Every now and then, we talk about the possibility of buying a new house. We haven’t gotten to the final-decision-point though–it’s just a kind of on-and-off open discussion in the family. One time, my 14-year-old daughter, Sam, saw me poring over some house plans. She sat on the bed and said, “Mommy, when we build a new house, all the bedrooms should be of the same size.”
Without turning around, I said, “If you and your sister will be sharing one room, well, fine. But if you want separate bedrooms, then, your bedrooms will be smaller than ours.”
Her voice rose a little and said, “Why? Because you’re supposed to have the master’s bedroom?”
“No, because your dad and I share a room. Two people need a bigger room.”
She snorted and dropped the subject. I wasn’t kidding her though with my reason. It’s just the way I see it–it’s a matter of physics. More people occupy more space. And it isn’t just a question of a bigger bed either. It’s a question of twice the storage space for clothes, etc. What it isn’t is an assertion of superiority.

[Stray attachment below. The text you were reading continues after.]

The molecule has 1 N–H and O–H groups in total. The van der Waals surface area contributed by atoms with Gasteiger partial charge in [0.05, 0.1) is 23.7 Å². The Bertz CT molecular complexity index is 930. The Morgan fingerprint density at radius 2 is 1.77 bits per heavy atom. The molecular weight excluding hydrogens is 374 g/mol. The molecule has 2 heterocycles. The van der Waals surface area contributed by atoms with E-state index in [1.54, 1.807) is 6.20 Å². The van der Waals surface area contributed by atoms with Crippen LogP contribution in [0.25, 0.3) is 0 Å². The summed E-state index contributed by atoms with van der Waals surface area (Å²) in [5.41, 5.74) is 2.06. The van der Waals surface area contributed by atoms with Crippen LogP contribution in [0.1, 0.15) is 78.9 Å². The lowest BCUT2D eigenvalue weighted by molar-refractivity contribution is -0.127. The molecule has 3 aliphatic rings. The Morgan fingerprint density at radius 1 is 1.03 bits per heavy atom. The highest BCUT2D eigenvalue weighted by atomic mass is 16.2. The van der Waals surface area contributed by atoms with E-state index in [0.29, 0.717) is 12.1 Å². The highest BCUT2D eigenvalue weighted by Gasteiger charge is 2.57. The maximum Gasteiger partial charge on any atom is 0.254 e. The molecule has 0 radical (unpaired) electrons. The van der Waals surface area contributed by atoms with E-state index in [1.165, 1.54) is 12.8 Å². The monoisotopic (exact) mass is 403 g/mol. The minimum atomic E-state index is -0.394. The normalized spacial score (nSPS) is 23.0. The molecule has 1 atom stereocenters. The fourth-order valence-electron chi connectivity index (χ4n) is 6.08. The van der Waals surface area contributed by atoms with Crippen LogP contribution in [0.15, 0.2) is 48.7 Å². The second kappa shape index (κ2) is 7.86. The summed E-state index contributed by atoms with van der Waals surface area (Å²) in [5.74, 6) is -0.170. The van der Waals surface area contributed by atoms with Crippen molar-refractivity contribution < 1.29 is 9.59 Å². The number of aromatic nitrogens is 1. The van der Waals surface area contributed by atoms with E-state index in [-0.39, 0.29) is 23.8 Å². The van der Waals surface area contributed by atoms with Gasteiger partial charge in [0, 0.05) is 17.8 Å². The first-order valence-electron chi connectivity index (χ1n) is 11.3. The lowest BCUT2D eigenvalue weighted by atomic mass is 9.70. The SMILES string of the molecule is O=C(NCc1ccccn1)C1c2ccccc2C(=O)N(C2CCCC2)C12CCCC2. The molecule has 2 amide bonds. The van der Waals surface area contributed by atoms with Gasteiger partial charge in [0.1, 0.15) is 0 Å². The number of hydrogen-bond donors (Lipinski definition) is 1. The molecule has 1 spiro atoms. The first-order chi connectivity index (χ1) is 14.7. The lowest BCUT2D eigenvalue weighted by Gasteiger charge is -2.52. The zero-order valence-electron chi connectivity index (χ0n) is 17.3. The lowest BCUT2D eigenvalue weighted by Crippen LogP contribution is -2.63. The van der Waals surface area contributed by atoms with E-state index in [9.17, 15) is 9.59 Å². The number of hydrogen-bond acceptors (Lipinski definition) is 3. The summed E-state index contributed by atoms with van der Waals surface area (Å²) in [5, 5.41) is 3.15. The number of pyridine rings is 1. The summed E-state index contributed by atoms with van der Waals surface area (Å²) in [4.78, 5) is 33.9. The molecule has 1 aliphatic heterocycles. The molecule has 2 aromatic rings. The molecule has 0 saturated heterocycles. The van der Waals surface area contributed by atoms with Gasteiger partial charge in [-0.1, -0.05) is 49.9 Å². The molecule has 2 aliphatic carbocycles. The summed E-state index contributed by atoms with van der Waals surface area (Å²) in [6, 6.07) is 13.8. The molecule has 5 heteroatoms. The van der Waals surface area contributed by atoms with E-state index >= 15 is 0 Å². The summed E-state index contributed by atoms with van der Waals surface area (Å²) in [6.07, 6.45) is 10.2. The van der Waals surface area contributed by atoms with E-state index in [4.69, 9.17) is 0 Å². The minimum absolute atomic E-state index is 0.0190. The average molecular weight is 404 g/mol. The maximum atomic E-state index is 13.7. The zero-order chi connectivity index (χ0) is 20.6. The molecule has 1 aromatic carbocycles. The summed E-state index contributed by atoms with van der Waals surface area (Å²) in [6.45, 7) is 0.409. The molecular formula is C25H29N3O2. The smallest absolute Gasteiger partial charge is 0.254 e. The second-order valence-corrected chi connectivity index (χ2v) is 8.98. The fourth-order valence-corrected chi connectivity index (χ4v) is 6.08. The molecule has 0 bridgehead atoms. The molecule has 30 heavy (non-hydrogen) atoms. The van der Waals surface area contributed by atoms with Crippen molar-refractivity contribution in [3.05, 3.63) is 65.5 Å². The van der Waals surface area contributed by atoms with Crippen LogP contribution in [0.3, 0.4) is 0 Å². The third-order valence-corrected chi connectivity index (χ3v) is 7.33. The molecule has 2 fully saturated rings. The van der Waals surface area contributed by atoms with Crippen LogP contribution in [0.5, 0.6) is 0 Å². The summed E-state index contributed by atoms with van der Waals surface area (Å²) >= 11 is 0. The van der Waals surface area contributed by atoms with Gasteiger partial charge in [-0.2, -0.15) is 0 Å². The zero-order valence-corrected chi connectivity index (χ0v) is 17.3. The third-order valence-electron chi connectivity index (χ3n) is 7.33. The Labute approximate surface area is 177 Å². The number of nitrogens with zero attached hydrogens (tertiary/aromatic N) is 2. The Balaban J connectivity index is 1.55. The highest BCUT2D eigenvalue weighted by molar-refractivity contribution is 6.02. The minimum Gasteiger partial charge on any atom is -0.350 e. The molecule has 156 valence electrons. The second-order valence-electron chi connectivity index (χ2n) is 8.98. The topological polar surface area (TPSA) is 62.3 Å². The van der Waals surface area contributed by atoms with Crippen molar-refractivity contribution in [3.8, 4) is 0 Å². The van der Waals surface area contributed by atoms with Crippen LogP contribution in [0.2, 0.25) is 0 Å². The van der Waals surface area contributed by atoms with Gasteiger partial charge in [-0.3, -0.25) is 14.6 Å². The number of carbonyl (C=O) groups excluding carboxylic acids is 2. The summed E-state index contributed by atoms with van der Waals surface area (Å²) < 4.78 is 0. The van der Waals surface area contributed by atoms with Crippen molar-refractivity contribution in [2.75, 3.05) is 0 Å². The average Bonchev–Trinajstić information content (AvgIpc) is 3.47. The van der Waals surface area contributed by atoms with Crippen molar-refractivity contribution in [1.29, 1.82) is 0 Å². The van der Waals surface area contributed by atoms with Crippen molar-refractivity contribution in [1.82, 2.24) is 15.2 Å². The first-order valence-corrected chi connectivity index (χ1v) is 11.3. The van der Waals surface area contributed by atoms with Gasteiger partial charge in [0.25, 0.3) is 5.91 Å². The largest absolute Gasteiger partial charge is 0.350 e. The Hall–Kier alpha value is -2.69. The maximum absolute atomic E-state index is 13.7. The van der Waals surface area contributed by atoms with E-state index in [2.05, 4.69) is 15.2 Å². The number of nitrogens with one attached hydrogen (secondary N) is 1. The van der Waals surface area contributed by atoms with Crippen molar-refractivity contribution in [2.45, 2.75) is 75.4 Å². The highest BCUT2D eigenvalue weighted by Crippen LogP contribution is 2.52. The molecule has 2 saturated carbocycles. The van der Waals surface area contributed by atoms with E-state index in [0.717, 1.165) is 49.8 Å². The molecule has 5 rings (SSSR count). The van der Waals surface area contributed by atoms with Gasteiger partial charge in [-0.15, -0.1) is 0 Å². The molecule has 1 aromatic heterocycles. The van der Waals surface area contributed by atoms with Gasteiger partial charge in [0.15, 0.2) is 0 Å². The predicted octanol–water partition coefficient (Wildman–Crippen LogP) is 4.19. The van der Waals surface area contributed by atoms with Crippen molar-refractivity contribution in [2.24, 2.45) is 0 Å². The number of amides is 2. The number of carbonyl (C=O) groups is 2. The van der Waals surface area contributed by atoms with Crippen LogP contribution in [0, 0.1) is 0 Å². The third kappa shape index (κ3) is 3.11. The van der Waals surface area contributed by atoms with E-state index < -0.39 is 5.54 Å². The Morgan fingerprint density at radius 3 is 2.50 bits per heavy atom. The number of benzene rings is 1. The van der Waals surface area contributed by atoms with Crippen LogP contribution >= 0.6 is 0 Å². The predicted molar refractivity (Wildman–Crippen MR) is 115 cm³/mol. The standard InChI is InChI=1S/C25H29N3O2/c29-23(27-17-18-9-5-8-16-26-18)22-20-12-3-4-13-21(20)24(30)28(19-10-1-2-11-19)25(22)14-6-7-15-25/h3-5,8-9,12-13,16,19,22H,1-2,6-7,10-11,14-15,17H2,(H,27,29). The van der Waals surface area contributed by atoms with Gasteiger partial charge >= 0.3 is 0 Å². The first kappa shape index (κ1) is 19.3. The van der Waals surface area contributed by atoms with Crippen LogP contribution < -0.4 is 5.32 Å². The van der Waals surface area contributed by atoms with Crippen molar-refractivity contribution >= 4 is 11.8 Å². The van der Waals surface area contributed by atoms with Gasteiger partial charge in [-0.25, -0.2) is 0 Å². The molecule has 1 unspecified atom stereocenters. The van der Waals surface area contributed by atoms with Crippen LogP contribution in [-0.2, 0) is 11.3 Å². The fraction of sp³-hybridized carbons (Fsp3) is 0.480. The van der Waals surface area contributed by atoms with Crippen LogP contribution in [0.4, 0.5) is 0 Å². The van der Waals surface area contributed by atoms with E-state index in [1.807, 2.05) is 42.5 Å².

In the first place, I don’t like the term master’s bedroom and the concept that goes with it. There was no “master’s bedroom” when I was a kid–there were simply bedrooms. And when we moved into my family’s house when my own kids were young, the bedroom they shared was bigger than the one that my husband and I occupied. Why? Because two single beds ate up more space than one queen-sized bed and toddlers needed room for their toys and to move around and play.
Second, I don’t like the idea that the parents’ room should necessarily be more expensively decorated and furnished or that it should be more comfortable. Parents are not a class above their children and the appearance and size of the bedroom should not be meant as a symbol of superiority.
Third… the word master itself makes me cringe. Why is it the master‘s bedroom and not the mistress‘s bedroom? The connotation is just so freaking medieval.